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Jamaican Bammy is loved by the pickiest of eaters. Surely some people will swear that
bammy has no taste to write home about but that’s just some people, Yah Mon!
Well, bammy a 4/12 to 5 inch diameter cake that is made from the cassava root, also
called Manioc in the Latin American countries, can be prepared in a variety of ways for
human consumption. One must be very careful though at trying to make bammy from this
root vegetable. The reason is, some cassavas are poisonous and choosing the right variety
to make bammy will take some training from the experts. I strongly recommend buying
the already made bammies from your local Jamaican grocery store.
And I implore you; don’t ask for cassava cakes when you get to the store? That’s too
“politically correct.” After all, Ahem.
Now there are many different ways to have bammies from frying to eating them as is,
but I am going to put a little spin on the usual ways to make your bammy-eating an, “A-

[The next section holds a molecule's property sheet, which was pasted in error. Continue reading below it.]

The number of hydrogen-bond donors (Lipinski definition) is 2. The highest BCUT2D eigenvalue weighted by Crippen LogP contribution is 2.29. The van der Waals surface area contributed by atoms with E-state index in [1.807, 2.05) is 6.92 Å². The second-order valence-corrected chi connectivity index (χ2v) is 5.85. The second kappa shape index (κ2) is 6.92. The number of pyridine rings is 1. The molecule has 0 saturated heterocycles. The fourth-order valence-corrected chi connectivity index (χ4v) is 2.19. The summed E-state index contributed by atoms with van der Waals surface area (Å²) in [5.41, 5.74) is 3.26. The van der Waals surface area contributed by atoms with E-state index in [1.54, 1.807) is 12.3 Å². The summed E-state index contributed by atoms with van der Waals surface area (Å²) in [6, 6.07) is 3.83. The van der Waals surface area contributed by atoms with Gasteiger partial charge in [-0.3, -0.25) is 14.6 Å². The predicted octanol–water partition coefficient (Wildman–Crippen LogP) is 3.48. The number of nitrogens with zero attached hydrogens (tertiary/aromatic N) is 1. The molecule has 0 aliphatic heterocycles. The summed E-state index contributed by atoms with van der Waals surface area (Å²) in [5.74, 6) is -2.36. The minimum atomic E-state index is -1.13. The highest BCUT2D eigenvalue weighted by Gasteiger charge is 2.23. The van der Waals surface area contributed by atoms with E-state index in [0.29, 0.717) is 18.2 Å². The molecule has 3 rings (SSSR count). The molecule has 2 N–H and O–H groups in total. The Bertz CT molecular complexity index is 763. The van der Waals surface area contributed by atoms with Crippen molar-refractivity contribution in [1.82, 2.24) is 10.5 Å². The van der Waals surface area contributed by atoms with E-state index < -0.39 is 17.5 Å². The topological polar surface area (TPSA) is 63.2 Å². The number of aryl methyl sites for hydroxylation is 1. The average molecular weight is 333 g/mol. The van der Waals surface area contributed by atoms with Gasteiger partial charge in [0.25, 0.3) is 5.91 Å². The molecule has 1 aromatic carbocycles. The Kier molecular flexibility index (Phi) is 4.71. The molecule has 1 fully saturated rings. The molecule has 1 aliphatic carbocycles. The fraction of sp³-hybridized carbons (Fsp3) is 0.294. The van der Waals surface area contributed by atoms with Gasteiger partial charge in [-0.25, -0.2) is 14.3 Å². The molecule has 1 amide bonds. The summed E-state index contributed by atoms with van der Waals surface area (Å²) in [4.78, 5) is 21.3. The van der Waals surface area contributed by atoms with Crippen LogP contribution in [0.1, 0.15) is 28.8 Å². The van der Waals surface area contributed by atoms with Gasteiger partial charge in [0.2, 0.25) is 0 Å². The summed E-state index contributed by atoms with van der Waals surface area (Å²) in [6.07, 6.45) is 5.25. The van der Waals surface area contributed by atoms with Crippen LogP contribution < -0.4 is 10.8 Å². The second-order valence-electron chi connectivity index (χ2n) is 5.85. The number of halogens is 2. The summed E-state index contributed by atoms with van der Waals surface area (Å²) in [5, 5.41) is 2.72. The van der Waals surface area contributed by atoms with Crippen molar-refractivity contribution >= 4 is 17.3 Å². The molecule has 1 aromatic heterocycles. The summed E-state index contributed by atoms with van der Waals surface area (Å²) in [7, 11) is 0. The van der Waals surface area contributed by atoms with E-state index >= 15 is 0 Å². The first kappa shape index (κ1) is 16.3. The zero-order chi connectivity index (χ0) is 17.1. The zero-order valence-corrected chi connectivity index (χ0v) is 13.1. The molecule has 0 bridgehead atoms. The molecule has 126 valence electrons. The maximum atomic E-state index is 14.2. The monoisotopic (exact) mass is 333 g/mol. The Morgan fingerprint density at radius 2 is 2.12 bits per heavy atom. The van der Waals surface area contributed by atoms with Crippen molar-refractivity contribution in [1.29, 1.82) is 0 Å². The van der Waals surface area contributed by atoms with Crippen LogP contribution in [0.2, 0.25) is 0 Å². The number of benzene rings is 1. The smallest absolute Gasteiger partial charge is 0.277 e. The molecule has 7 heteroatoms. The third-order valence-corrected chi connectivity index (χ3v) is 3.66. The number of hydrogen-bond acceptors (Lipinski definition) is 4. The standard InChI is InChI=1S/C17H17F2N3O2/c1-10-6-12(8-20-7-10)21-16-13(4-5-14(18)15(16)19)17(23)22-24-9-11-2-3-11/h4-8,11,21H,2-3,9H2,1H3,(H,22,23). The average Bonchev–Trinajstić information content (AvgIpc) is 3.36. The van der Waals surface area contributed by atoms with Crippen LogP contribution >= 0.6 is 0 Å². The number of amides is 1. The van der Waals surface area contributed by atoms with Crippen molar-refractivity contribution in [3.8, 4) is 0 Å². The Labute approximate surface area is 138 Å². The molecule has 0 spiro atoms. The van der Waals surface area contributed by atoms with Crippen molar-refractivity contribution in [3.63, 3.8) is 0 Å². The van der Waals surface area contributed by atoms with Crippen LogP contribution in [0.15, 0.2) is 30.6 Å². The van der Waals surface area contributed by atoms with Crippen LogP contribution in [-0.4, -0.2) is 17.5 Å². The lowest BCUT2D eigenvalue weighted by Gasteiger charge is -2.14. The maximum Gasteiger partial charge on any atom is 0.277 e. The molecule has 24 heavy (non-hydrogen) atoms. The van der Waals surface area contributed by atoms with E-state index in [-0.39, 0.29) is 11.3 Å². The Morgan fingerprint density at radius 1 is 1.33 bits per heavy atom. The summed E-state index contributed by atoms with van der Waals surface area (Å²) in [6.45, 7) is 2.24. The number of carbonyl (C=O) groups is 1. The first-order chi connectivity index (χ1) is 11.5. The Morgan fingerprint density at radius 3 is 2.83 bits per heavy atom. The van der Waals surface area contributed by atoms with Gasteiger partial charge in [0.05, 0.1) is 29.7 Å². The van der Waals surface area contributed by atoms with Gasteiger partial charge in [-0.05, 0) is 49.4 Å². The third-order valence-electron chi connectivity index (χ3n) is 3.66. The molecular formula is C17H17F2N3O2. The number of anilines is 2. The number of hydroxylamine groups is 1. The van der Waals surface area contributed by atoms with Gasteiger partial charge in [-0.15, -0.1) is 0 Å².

You know bammy was always eaten with fried fish back in the old days. However that
marriage has been over for awhile and there is no need to gossip about the aftermath of
the divorce, there is none. It's a free-for-all now. You can enjoy your bammy with anything you like. Even beef,
or cheese… Yah Mon!
Now try this:
2 Jamaican Bammies
1 cup milk or coconut milk
½ tsp. Nutmeg
½ tsp. Ground Cinnamon
1 tsp. Vanilla Flavoring
1 cup Cooking Oil
Cut bammy cakes into quarters and put in a shallow pan with all ingredients, except the
cooking oil. Allow bammy to soak for about thirty minutes, or even less.
Fry the pieces,
on medium fire, on one side until light brown and do the same for the other side. When
they are ready, remove them from the skillet or frying pan, and let them drain and cool on
a paper towel.
They’re Ready!!! You can eat them with you favorite meat, fish, or stew.
Here is something that you maybe have never heard. When you make Stew Beef, add
pieces of non-fried bammy to the pot ten minutes before the stew is ready. If the stew is
right, as it always is following my instructions, the bammy pieces will thicken the stew
and the stew-soaked bammies will have a bite like Jamaican dumplings. Yah Mon!
“Mi mout’ a wata!” Translation: “Mouth Watering!”
You can even boil bammy with a little salt and water then slap a little butter on it. I’ve done it already…but don’t tell
anyone…Shhhh! That’s real Ghetto! Cool?
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